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Celebrating 40 Years of Service

by Sue Greenberg, Executive Director

It all began in 1981 with Zia Gipson, who worked for the City’s Arts & Humanities Commission (which later became the Regional Arts Commission). Zia knew our arts community needed access to pro bono legal services. So she asked Saint Louis University School of Law’s dean to help her establish our service organization. Zia, Marvin J. Nodiff (then a law student), Richard E. Haferkamp and Darwin Portman filed articles of incorporation in 1982. Accountants were added in 1984. We are one of only three organizations in our national network that offers accounting services.

I credit Jill A. McGuire, retired executive director of the Regional Arts Commission and her staff with our success. In 1986, their encouragement came with an invitation to be housed within the RAC office and increased grant support that allowed us to grow.

When I accepted the executive director position in 1986, I thought I’d stay a year or two. Happily, I was wrong (again)! Ken Konchel, our dedicated part-time associate director, was hired in 2006. We never underestimate the power of voluntarism and are ever grateful to the lawyers and accountants who are essential to everything we do.

During the last 40 years, new referrals have grown from 20 to about 200 annually. That’s more — way more — than $350,000 in quality pro bono services, not including the ongoing relationships between volunteers and clients that continue for decades. Our educational programs include a wide variety of professional development workshops and clinics. In 2022, our speakers made 34 free presentations in college classrooms.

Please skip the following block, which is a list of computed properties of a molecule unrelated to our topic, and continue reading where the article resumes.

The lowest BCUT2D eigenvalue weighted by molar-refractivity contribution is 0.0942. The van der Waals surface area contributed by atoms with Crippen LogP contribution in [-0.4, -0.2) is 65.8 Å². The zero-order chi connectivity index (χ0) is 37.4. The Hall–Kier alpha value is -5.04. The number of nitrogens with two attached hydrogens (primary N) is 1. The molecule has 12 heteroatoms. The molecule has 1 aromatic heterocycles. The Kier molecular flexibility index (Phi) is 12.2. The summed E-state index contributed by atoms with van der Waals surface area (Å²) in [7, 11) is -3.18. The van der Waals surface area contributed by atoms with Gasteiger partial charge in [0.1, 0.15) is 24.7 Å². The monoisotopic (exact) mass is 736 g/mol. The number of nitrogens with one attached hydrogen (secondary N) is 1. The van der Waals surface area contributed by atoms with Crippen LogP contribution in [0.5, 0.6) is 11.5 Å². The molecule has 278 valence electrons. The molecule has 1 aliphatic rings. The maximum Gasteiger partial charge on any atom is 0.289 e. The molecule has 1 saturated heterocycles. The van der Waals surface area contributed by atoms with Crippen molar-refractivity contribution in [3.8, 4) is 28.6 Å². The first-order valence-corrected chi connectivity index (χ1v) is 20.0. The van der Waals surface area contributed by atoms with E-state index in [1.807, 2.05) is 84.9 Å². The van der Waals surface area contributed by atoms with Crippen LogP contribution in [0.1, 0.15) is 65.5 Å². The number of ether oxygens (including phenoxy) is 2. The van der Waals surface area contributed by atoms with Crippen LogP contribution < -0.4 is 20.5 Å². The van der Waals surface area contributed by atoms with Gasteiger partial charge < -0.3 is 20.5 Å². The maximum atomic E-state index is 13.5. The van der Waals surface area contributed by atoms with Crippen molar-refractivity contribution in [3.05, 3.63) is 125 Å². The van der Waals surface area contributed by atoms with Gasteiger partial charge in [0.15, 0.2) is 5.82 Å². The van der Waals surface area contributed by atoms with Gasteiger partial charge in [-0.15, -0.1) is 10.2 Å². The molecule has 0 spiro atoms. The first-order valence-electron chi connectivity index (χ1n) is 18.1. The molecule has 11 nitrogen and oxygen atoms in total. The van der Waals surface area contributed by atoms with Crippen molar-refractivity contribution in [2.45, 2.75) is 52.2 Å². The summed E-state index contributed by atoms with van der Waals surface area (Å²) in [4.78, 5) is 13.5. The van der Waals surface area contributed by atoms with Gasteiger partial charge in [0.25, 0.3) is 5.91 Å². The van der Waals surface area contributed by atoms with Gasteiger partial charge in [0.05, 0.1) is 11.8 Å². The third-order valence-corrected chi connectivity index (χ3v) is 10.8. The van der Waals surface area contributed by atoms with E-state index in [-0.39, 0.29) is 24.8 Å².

We’ve also been active in advocacy efforts from protecting street performers’ rights to supporting initiatives that impact artists’ ability to work and thrive, including development of affordable live/work space and access to healthcare. We join with local, state and national colleagues who argue that government has a responsibility to fund the arts and to ensure that the creative economy is explicitly included in policymaking.

At the end of 2019, we started a new chapter when we moved to the High Low, the Kranzberg Arts Foundation’s literary arts venue in the Grand Center arts district. The building includes office suites, a coffee shop, an event space and a gallery.

Then Covid-19. To support artists and nonprofits facing unprecedented challenges and stress during the pandemic, we waived fees, presented free educational programs online and introduced a weekly e-blast that is still popular with our readers. We fielded questions about cancelled gigs, PPP loans, missing stimulus checks and virtual programming. We also provided unemployment benefit guidance and represented numerous artists who were frightened by erroneous overpayment bills sent by the Missouri Department of Labor.

We receive many messages expressing appreciation for our assistance. Here’s my favorite from the early months of the pandemic: “You’ve always been here for us, and it is psychologically helpful to know that you’re here for us now.”

We remain committed to making our services, programs and operations responsive to the changing needs of our creative community. Gifts from individual donors, grants and corporate support inspire us and keep our engine running.

For their leadership, vision and pragmatism, I’m extending much thanks to our current and former board members and with a special shout out to our former board presidents: G. Harley Blosser, Kim Allen Bozark, C.K. Casteel Jr., Angela Morton Conley, Barbara Enneking, Richard E. Haferkamp, Susan Hagen, Ruth E. Kim, Steven D. Korenblat, Don G. Lents, H. Max Lummis IV, R. Emmett McAuliffe, Stan J. Mengwasser, Marvin J. Nodiff, Linda Paradis, Darwin Portman, John A. Rava, James R. Reeves, Mark Sableman, Robert B. Seiffert, Matthew J. Smith and Nancy Starnes.

Finally, much thanks to our region’s amazing artists and cultural organizations for enriching our lives.

Here’s to the next 40 years!